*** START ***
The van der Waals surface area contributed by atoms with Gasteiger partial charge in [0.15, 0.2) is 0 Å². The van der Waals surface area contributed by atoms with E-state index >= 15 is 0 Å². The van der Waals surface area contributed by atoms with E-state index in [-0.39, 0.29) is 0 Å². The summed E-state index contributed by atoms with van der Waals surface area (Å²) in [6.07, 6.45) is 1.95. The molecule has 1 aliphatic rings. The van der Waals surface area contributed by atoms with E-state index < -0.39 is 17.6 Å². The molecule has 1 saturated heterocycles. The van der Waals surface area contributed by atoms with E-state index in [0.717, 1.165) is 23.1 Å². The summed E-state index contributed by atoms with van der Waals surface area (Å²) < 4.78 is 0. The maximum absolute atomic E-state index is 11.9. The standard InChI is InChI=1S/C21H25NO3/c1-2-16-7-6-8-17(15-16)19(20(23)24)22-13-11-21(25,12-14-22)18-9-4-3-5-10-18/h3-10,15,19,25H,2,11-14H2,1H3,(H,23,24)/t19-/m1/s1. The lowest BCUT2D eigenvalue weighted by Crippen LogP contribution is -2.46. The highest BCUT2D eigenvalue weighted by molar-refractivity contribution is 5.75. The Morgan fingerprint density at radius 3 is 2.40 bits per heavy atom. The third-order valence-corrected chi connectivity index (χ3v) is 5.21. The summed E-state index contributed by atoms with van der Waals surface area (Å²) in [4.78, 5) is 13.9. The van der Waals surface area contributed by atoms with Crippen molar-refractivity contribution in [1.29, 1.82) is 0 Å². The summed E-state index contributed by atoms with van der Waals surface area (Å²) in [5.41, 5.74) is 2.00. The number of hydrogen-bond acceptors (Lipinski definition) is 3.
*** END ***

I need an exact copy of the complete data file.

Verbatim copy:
The van der Waals surface area contributed by atoms with Gasteiger partial charge in [0.15, 0.2) is 0 Å². The van der Waals surface area contributed by atoms with E-state index >= 15 is 0 Å². The van der Waals surface area contributed by atoms with E-state index in [-0.39, 0.29) is 0 Å². The summed E-state index contributed by atoms with van der Waals surface area (Å²) in [6.07, 6.45) is 1.95. The molecule has 1 aliphatic rings. The van der Waals surface area contributed by atoms with E-state index < -0.39 is 17.6 Å². The molecule has 1 saturated heterocycles. The van der Waals surface area contributed by atoms with E-state index in [0.717, 1.165) is 23.1 Å². The summed E-state index contributed by atoms with van der Waals surface area (Å²) < 4.78 is 0. The maximum absolute atomic E-state index is 11.9. The standard InChI is InChI=1S/C21H25NO3/c1-2-16-7-6-8-17(15-16)19(20(23)24)22-13-11-21(25,12-14-22)18-9-4-3-5-10-18/h3-10,15,19,25H,2,11-14H2,1H3,(H,23,24)/t19-/m1/s1. The lowest BCUT2D eigenvalue weighted by Crippen LogP contribution is -2.46. The highest BCUT2D eigenvalue weighted by molar-refractivity contribution is 5.75. The Morgan fingerprint density at radius 3 is 2.40 bits per heavy atom. The third-order valence-corrected chi connectivity index (χ3v) is 5.21. The summed E-state index contributed by atoms with van der Waals surface area (Å²) in [4.78, 5) is 13.9. The van der Waals surface area contributed by atoms with Crippen molar-refractivity contribution in [1.29, 1.82) is 0 Å². The summed E-state index contributed by atoms with van der Waals surface area (Å²) in [5.41, 5.74) is 2.00. The number of hydrogen-bond acceptors (Lipinski definition) is 3.